The Power of Admitting a Mistake

Kathie and I are fortunate in many ways. The most obvious is our three adult children and the lives both personal and professional they have crafted for themselves. One of those blessings is the fact I receive some of my very best reading recommendations from them. Such was the case a few weeks ago when Justin placed in my hands Mistakes Were Made (but not by me) by authors Carol Tavris and Elliot Aronson. Published 10 years ago, the book unfolds a compelling treatment of how we self-justify our decisions and the harm that surely follows. I could not put it down!

Near the end of the book, the writers address the topic “Letting Go and Owning Up.” Whereas the previous seven chapters meandered through politics, medicine, leadership, law enforcement, and marriage among others, this one deconstructs how we self-justify personal and business decisions even when confronted with error. Flimsy excuses like “it was the circumstances,” or “I was not myself,” or “everyone else is doing it” abound all the while failing to say what is most needed, “I messed up! This mistake was mine and mine alone.”

Unpacking these weak self-justifying lines, Tavris and Aronson present evidence that proves without question that simply admitting to a mistake is the most powerful, relationally healing response any of us can make. “There are,” they write, “positive reasons for owning up. Other people will like you more. Someone else may be able to pick up your fumble and run with it; your error might inspire someone else’s solution. And when you admit a mistake when it is the size of an acorn, it is easier to repair than when it has become the size of a tree, with deep, wide-ranging roots.”

With persistent focus, I write this blog every week to call both myself and you to face the human potential and pitfalls in this wonderful business. Ours is a people-centered, relationship-nurtured, trust-creating enterprise whose currency happens to be money and investments. Our visible core value is trust. Its foundation is integrity. That said, none of us (including yours truly) is infallible. Even our highest intentions and most reasoned recommendations can go wrong. We make mistakes: have and always will.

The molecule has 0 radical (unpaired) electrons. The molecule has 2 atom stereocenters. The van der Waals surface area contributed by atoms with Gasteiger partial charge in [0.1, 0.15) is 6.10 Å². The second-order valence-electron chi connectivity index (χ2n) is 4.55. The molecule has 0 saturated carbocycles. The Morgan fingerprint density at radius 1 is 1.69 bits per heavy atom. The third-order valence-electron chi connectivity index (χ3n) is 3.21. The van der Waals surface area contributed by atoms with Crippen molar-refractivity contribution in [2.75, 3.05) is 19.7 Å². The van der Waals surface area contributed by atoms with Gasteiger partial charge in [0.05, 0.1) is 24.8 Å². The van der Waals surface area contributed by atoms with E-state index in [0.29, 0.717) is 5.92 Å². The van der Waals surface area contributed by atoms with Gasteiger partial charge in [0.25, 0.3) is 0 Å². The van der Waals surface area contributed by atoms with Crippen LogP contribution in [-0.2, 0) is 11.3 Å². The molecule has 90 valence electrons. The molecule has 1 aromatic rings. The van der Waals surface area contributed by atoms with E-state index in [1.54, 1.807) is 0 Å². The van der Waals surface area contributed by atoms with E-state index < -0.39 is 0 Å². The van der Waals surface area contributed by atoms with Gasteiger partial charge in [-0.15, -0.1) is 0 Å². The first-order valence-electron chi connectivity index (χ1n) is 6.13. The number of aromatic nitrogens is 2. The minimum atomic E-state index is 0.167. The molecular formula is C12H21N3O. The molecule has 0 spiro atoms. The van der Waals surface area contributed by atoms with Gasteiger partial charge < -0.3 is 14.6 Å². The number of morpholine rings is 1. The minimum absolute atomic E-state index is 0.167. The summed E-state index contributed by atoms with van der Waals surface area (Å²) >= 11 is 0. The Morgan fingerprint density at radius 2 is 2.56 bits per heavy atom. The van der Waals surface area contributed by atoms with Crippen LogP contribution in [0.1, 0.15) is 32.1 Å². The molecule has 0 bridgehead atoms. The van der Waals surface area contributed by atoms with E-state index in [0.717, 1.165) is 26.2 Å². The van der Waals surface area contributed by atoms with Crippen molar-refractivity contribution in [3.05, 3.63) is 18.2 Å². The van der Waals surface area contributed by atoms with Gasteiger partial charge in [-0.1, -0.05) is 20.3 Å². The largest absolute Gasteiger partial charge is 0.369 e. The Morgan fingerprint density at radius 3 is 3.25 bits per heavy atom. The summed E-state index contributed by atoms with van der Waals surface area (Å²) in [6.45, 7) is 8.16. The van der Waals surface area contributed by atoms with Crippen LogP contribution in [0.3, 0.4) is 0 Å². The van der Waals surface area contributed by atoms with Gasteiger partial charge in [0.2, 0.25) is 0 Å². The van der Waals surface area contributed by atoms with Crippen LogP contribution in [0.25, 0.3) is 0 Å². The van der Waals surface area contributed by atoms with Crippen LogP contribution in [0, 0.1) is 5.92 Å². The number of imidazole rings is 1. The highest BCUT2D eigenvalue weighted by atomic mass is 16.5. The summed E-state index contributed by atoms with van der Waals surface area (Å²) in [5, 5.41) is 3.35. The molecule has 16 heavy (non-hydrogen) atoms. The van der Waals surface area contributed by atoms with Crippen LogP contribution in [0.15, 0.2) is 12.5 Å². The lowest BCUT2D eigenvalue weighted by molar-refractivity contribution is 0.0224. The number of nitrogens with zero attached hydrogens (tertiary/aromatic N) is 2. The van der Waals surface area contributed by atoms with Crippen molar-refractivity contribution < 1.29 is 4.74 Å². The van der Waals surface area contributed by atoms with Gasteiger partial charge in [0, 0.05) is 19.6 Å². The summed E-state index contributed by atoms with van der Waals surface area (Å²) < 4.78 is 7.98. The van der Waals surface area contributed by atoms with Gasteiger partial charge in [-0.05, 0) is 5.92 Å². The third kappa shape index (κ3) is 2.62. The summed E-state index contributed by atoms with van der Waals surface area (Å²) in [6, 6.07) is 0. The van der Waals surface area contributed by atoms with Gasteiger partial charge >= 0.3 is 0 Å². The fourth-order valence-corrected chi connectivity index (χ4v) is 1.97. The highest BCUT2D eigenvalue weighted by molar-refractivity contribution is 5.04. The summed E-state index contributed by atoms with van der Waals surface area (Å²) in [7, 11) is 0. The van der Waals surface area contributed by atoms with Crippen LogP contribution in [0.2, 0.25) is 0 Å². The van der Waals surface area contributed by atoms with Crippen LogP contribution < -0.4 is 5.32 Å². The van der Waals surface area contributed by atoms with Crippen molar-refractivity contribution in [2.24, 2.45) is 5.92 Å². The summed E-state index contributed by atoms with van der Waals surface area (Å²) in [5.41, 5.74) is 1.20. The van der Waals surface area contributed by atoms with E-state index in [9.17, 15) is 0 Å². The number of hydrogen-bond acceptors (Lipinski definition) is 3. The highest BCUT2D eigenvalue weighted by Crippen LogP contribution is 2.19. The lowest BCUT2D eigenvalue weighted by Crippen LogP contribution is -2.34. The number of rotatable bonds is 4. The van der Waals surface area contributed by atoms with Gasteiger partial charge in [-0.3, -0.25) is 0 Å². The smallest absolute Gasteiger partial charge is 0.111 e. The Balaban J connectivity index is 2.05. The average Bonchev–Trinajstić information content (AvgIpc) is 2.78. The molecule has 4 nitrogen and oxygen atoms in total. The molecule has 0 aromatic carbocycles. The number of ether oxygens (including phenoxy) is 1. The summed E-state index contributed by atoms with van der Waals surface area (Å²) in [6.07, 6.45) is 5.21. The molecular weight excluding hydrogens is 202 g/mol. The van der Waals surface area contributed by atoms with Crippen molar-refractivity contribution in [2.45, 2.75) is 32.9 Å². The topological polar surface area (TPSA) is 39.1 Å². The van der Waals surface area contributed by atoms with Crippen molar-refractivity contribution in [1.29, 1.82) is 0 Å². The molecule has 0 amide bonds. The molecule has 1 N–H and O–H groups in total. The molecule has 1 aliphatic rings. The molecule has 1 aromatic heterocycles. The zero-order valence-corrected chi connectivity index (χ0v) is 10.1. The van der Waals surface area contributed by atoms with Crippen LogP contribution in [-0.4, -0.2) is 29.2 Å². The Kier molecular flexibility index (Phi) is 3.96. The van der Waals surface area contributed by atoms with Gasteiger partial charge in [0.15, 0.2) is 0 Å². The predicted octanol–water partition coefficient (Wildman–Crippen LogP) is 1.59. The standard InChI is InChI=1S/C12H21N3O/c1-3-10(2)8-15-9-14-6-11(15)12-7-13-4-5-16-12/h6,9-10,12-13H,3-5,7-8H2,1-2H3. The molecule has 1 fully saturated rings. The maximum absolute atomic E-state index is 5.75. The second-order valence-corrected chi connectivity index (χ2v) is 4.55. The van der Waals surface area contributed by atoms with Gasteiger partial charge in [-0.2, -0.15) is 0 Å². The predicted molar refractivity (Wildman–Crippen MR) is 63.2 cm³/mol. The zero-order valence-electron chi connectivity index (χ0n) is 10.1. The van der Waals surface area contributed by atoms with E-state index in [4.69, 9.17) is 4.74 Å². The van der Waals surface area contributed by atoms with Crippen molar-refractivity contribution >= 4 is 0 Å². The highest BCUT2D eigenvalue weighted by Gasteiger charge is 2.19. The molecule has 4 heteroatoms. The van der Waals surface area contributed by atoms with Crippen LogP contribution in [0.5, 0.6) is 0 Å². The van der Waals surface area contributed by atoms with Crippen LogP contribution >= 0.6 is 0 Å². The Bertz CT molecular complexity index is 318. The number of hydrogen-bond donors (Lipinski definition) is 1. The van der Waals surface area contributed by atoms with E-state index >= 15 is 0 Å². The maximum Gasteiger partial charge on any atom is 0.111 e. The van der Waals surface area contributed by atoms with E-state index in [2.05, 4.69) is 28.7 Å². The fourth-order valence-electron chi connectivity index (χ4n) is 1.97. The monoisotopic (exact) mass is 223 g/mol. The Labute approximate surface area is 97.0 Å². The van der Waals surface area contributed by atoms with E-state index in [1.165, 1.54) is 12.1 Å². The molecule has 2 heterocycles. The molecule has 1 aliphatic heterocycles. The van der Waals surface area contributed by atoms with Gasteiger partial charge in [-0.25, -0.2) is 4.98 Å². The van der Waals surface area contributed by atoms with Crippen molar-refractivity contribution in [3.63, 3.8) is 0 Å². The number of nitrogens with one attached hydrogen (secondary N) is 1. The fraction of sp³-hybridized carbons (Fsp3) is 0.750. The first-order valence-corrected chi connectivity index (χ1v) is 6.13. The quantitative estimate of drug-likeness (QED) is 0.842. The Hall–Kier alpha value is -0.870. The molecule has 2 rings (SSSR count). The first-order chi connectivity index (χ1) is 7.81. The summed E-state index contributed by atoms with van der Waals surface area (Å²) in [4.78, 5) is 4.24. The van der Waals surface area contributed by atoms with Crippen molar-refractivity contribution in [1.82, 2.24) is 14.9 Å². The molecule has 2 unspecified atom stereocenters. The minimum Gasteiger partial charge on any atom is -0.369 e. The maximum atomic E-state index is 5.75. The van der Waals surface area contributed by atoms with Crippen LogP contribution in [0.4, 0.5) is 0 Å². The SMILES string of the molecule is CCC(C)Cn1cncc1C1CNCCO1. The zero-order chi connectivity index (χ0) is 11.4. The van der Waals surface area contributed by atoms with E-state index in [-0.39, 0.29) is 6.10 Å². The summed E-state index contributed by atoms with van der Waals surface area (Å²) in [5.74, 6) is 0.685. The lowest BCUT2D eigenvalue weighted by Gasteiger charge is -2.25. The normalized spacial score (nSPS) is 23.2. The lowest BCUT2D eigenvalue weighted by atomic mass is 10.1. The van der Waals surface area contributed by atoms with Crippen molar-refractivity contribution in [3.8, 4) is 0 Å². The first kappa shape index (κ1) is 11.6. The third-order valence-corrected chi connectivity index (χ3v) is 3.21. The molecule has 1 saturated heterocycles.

It seems to me that in this post-national disasters season of our common life, when houses and boats, trees and light poles look like pick-up sticks strewn across city streets, we have a potential professional disaster staring us in the face. That disaster—of our own making—howls through our practice anytime we make a mistake and fail to say, “I was wrong” or “I gave you less-than my best advice.”

Hear the wisdom from a book published a decade ago. When we admit a mistake, admit it followed by “I apologize,” or “I am sorry” and always, “I have learned from this failure and assure you it will never happen again.” Then notice what happens. Your client or friend, your spouse, children, or neighbor will look up and think and/or say, “he/she really is a human being.” You will witness deeper trust, not less. And in so doing, become even better at this advisory craft to which we have given our lives.

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Comments 1

  1. Very thought provoking and well written. I am wondering though if “ none of us is infallible” and “it will never happen again are congruent.” What about “I apologize for hurting you. What can I do to make it right with you?” And then brace yourself for what you might hear. You may not be able to make it right or you may not be able to promise it won’t happen again. What happens then?

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